Terrestrial rescue teams usually work in poor weather conditions and at night or when the air-bound intervention teams need technical assistance. During rescue operations medical rescue personnel is frequently facing a hostile environment with cold, wet, windy, and low visibility conditions. In addition, the patient’s condition can already deteriorate by delayed arrival time.
These circumstances complicate the initial assessment and diagnosis and limit medical treatment and outcome. Terrestrial rescue operations require extended activation time, high physical exertion, and environmental hazards during access to the site of the accident and prolonged evacuation time (Fig. 8.2).
Terrestrial transport at night
Medical and technical management must be adapted to the conditions in order not to increase risk to the patient and the rescue team and to improve outcome. Monitoring may be restricted or not possible because devices are not always available and sometimes the weather conditions (freezing monitors), darkness, or certain injuries of the patient, for example, hypothermia, set limits for a continuous monitoring. All injured and sick persons in the mountains are considered hypothermic until the contrary is proved . Further drop of body temperature should be avoided and assessment and treatment should avoid unnecessary undressing and provide proper insulation as soon as possible . Physicians working in the mountains or mountainous environment must be comfortable in exposed situations, conscious of their own and the patient’s safety, and being able to work under extreme conditions. Technical mountain knowledge and experience as well as theoretical and practical skill of climbing in steep terrain in summer and winter conditions are mandatory. Training for doctors must basically include the same technical skills like self-belaying and other rescue maneuvers, transport and management of avalanche victims, canyoning rescues, and other specific emergencies like regular training for all rescuers. Physicians as part of a helicopter crew frequently may be supported by a single (air) rescuer. Thus they must be trained in performing long-line or winch operations without the support of a team. In case of bad weather conditions, the physician must be able to move safely and descend by himself when necessary [5, 6] (Fig. 8.3).
Long-line evacuation of patient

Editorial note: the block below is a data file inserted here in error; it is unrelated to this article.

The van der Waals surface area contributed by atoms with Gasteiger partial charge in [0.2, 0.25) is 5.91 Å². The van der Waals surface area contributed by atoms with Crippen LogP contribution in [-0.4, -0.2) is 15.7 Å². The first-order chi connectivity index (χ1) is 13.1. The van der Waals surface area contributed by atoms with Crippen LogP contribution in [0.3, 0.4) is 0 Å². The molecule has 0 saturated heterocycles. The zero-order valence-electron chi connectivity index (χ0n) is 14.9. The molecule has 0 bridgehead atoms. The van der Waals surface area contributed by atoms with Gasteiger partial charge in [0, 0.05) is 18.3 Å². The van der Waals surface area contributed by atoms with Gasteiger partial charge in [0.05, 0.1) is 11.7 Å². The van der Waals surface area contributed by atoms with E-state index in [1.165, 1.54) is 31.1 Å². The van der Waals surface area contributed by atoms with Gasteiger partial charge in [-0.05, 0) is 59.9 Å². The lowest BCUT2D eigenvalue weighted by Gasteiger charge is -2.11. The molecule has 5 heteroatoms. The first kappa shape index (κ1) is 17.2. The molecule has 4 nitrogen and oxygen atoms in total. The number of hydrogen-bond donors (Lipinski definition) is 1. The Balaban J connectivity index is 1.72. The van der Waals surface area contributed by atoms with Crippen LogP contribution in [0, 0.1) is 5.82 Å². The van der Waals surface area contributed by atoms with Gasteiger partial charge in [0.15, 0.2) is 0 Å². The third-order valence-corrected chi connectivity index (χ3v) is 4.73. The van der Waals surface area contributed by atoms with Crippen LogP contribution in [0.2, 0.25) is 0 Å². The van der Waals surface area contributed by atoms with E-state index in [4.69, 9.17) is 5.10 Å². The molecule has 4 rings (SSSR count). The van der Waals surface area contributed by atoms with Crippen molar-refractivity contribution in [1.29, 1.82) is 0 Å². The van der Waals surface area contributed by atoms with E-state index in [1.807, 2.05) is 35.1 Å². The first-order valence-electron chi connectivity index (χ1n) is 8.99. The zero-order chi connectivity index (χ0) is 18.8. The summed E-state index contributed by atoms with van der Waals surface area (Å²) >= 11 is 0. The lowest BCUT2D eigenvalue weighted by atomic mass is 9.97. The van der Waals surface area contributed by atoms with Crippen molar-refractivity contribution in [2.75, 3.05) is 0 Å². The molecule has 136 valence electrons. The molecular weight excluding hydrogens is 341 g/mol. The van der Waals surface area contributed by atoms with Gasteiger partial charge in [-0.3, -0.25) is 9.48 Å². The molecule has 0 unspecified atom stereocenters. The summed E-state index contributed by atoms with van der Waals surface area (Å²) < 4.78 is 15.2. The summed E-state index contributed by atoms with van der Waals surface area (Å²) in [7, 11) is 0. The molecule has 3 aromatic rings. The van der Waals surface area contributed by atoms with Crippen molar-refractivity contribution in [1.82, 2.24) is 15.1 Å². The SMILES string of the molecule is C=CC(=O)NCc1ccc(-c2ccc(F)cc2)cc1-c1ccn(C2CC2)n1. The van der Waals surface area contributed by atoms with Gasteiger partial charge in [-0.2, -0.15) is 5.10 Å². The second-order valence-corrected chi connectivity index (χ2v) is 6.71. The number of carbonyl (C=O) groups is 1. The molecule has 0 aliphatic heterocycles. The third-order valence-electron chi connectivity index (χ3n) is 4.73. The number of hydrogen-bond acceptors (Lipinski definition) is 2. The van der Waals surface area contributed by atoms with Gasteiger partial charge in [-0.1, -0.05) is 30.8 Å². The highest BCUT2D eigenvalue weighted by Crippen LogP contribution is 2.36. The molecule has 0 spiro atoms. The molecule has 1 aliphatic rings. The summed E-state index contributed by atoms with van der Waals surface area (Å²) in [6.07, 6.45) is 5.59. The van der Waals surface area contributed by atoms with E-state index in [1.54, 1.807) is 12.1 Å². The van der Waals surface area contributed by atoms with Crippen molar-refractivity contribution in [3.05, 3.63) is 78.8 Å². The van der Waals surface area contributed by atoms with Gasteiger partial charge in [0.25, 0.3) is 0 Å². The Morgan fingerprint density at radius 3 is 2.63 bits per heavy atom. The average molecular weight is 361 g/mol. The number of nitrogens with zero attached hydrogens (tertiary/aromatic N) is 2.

Overall he should consider and accept that medical treatment may be limited and injuries usually survived in urban areas may lead to death in this setting. Despite intensive training, alpine emergency physicians constantly face the situation that mountain rescue personnel does not show the same high level of medical education as in urban emergency medical system, where usually professional staff provides emergency medical assistance . In an urban setting different tasks are performed by professional health-care providers. In mountain rescue operations, emergency physicians must perform usually delegated measures by themselves. Nevertheless, they should not lose track of the overall situation and adapt medical care to the specific situation of the mission. Unnecessary and excessive medical measure (“stay and play”) may delay the entire rescue operation unnecessarily and expose the patient and all team members to additional danger. In rescue operations risk assessment and management is one of the main tasks of the team leader. However, the emergency physician must adjust his actions to the situation and include the objective risk into his considerations. Emergency physician working in the mountains must adapt medical measures to existing human and technical resources. Optimized therapy should have priority over maximized treatment causing delay. Rapid evacuation may be an effective form of treatment. Every therapy, once begun, must be carried out until the patient is handed over to the following team. Adequate supply of medical or technical equipment, drugs, and oxygen is either not possible in reasonable time or might delay the entire rescue operation. Often the entire recovery cannot be brought later to the scene without delaying. In addition changing environmental factors and/or the patient’s condition may force the emergency physician to employ alternative medical strategies or evacuation procedures in cooperation with the team leader. In extreme weather situations, it may be appropriate to stay with a medically stable patient in a safe place (hut or bivouac), until the situation allows terrestrial or air-bound evacuation. In mountain rescue the emergency physician is frequently not the first on the scene either because no doctor was available from the beginning or the first message about the severity of the injury or illness was not correct. In this situation the key question arises: can the patient be treated by first responders sufficiently and transported to the doctor? Or must the emergency physician ascend to the location of the accident? Assessment of symptoms and signs of injury severity can be performed by trained rescuers who act as first responders, and initial steps of treatment can be prioritized by radio or mobile phone. Evacuation time may be shortened, hazards reduced, and medical treatment will start earlier. Increasing numbers of mountaineers seek recreation in mountain regions where the existing rescue resources are far less and the problems much greater than in the situations as described above. Commonly rescuers reach the scene of the accident hours or days later, apart from the fact whether there are any technical and medical options for professional mountain rescue. Expedition medicine in high altitudes or in very remote mountainous areas is beyond the scope of this disquisition.